He was a Master Vampire from the most elite and powerful line of vampires ever to exist. Aurelius. A weasely little demon like Doc should have proven no problem for him, and for the ten thousandth time, he tried to understand just where and how he had failed so tragically. Had he simply been unprepared for Doc’s tricks? Had he been too cocky, too sure of his own prowess as a warrior? Or had the fact that it had mattered more than ever before been his downfall? His reckless disregard for his own safety and well being had usually served him well in battle. Only when protecting another – usually Drusilla, or in the case in question, Dawn – had he acted with hesitation that had led or contributed to defeat.
Spike felt a sudden stark fear run through him. What if Dawn was endangered again, and he failed again, this time leading to her death?
Failing her. Again.
Failing his Slayer. Again.
He put a hand against the wall of the cave momentarily, enduring the wave of sickness he felt. Sod it all anyway. Caring about people was damned inconvenient. Not to mention truly terrifying. And fear was not a sensation he was accustomed to feeling or dealing with.
Caring about Dawn, a girl so unable to protect or defend herself, was even worse than caring about Dru or Buffy. At least they’d had the natural weapons of strength and power at their disposal.
Things Dawn was without. The fear of failing her rocked him, and the nausea increased. He swallowed.
He wasn’t going to fall back into the state he’d apparently descended to just after his Slayer’s death. He damn well couldn’t. He had responsibilities, sod it all.
How unbloodybelievable was that? Bleedin’ tragic, it was.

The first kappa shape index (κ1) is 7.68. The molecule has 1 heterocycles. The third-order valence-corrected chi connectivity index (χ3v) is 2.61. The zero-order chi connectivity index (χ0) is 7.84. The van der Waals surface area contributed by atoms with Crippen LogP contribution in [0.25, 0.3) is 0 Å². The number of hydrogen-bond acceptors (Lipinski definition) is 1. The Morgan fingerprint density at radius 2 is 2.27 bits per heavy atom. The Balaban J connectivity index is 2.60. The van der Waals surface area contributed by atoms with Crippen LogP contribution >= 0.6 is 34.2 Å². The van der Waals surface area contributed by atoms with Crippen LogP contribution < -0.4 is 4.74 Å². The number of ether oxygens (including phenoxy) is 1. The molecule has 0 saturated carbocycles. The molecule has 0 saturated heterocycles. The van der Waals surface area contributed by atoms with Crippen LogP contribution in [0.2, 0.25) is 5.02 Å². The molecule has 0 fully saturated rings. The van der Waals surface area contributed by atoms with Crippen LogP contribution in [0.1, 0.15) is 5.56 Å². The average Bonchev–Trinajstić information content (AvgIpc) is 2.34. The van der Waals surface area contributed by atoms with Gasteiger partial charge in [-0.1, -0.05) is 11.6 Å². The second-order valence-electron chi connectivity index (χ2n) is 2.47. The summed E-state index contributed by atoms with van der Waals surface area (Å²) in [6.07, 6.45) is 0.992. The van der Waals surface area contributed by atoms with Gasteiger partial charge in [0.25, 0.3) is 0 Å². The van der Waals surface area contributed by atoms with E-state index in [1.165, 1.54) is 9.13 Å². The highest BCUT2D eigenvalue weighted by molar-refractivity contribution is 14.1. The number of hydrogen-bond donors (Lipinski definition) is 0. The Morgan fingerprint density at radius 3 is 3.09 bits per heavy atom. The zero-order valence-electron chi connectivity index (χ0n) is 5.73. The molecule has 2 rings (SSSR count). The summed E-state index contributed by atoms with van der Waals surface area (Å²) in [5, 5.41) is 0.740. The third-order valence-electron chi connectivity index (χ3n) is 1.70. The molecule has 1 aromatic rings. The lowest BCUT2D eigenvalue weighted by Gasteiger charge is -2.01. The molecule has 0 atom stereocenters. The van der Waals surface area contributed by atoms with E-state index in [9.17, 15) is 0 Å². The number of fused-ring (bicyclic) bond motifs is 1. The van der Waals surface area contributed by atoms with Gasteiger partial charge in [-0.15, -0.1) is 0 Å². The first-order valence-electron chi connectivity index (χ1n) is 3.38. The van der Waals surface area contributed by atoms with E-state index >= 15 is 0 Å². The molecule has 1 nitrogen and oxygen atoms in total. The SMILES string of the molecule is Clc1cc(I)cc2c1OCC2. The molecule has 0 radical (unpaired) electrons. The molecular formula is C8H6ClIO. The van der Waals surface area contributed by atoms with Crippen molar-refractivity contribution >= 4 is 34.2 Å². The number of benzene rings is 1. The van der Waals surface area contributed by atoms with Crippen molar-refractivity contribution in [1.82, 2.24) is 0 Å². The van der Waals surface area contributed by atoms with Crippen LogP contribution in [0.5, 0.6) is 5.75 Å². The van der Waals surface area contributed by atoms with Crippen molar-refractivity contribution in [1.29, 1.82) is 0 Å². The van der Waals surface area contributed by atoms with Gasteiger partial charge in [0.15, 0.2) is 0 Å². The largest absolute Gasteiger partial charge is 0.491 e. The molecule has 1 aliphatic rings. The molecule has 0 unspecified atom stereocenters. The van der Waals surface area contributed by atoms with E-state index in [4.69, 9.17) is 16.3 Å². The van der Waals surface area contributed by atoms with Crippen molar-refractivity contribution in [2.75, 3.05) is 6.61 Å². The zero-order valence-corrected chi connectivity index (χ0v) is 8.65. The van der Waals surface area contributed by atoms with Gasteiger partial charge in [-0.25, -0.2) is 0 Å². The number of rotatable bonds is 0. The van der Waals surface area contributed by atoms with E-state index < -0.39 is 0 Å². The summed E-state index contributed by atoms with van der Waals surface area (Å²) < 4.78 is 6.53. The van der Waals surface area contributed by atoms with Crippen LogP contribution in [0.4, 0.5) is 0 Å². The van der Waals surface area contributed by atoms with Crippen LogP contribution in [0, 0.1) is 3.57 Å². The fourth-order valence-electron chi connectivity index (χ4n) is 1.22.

Gathering himself, he went on.
The smell of rotting human flesh assaulted him just around the next curve in the passage he was following. Well, that didn’t help the nausea, he thought in disgust. The lack of sanitary measures by some demons was appalling. Didn’t they have a care for others? Especially for demons such as vampires who had a highly developed sense of smell?
The smell led him into a large cavern, currently empty of anything living. Spike took in the pile of human and animal body parts, some of which had been gnawed on, and most of which appeared to have been torn painfully from their host. Something fairly large, then, he’d wager, if it could tear a person apart limb from limb. Or something extremely powerful. Or both. Vampires could tear the heads off of humans or off of several other varieties of demons, but only when fully vamped and in the midst of blood lust. He’d never known vamps to tear off arms and legs and pile them up. Not to mention the vast amounts of blood covering lots of the bits in the pile. No vampire worthy of the name would let that amount of blood go to waste.
He ran his mind over the demons he could think of whose behavior and feeding habits fit this scenario. Half a dozen came to mind off the top of his head. Two could be safely ruled out, he felt. Emg Demons and the Nepthys had never made their way out of the jungles of South America. They were closely related, both pretty noticeable and always traveled in groups of at least a dozen. He was sure he’d have heard something if any of their kind had been spotted anywhere in the vicinity. And Sangga Demons, though they loved stockpiling their meat in just such a fashion, had little taste for human flesh, so he could probably cross them off the list too.
He raised the torch he was carrying, exploring the rest of the chamber. There were some very large, very deep and very fresh claw marks in the stone floor in several places. Balls. Some of those gouges were nearly five inches deep. In his experience, something that could claw that deeply into solid rock should, if at all possible, be avoided. And if the claw marks had been made by the same creature that was responsible for the pile of half eaten limbs and the occasional torso, he could cross two more possible demons species off his mental list. That left Geks.
Or something he had no previous knowledge of. Which would include dragons.
After another hour of examining the chamber and the adjacent passageways, Spike decided to go back to the Watcher with his information. The Scoobies could organize one of their all night research sessions. They pulled them often enough. They must enjoy them.
While they cracked the books, he thought he might work out for a bit in the training room of the Magic Box. Bloke should never get too complaisant. Maybe it was time to start training in earnest.
A little stronger. A little faster.
A little more likely to be able to protect Dawn against any threat to her that might arise.
Continued in Chapter Six